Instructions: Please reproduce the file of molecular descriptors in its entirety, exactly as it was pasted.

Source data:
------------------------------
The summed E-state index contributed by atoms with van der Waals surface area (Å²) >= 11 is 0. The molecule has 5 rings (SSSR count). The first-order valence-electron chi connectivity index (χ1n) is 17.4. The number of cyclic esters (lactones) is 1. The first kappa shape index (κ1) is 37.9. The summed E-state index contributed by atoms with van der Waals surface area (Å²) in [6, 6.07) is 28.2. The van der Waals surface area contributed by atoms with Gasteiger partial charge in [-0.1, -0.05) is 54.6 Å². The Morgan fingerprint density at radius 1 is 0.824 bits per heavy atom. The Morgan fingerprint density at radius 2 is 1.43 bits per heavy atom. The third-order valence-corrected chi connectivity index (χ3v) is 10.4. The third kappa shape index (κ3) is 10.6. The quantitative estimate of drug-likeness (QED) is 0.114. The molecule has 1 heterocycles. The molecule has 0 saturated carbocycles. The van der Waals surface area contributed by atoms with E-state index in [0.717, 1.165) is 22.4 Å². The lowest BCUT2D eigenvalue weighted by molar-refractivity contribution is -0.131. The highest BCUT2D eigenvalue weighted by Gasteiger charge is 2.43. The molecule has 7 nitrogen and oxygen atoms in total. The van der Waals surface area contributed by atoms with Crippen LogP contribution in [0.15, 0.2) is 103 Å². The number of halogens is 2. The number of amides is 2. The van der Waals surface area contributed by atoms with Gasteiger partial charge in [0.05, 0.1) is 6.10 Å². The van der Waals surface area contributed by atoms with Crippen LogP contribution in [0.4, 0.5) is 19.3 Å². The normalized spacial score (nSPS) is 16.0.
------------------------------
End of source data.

The summed E-state index contributed by atoms with van der Waals surface area (Å²) >= 11 is 0. The molecule has 5 rings (SSSR count). The first-order valence-electron chi connectivity index (χ1n) is 17.4. The number of cyclic esters (lactones) is 1. The first kappa shape index (κ1) is 37.9. The summed E-state index contributed by atoms with van der Waals surface area (Å²) in [6, 6.07) is 28.2. The van der Waals surface area contributed by atoms with Gasteiger partial charge in [-0.1, -0.05) is 54.6 Å². The Morgan fingerprint density at radius 1 is 0.824 bits per heavy atom. The Morgan fingerprint density at radius 2 is 1.43 bits per heavy atom. The third-order valence-corrected chi connectivity index (χ3v) is 10.4. The third kappa shape index (κ3) is 10.6. The quantitative estimate of drug-likeness (QED) is 0.114. The molecule has 1 heterocycles. The molecule has 0 saturated carbocycles. The van der Waals surface area contributed by atoms with E-state index in [0.717, 1.165) is 22.4 Å². The lowest BCUT2D eigenvalue weighted by molar-refractivity contribution is -0.131. The highest BCUT2D eigenvalue weighted by Gasteiger charge is 2.43. The molecule has 7 nitrogen and oxygen atoms in total. The van der Waals surface area contributed by atoms with Crippen LogP contribution in [0.15, 0.2) is 103 Å². The number of halogens is 2. The number of amides is 2. The van der Waals surface area contributed by atoms with Gasteiger partial charge in [0.05, 0.1) is 6.10 Å². The van der Waals surface area contributed by atoms with Crippen LogP contribution in [0.4, 0.5) is 19.3 Å². The normalized spacial score (nSPS) is 16.0.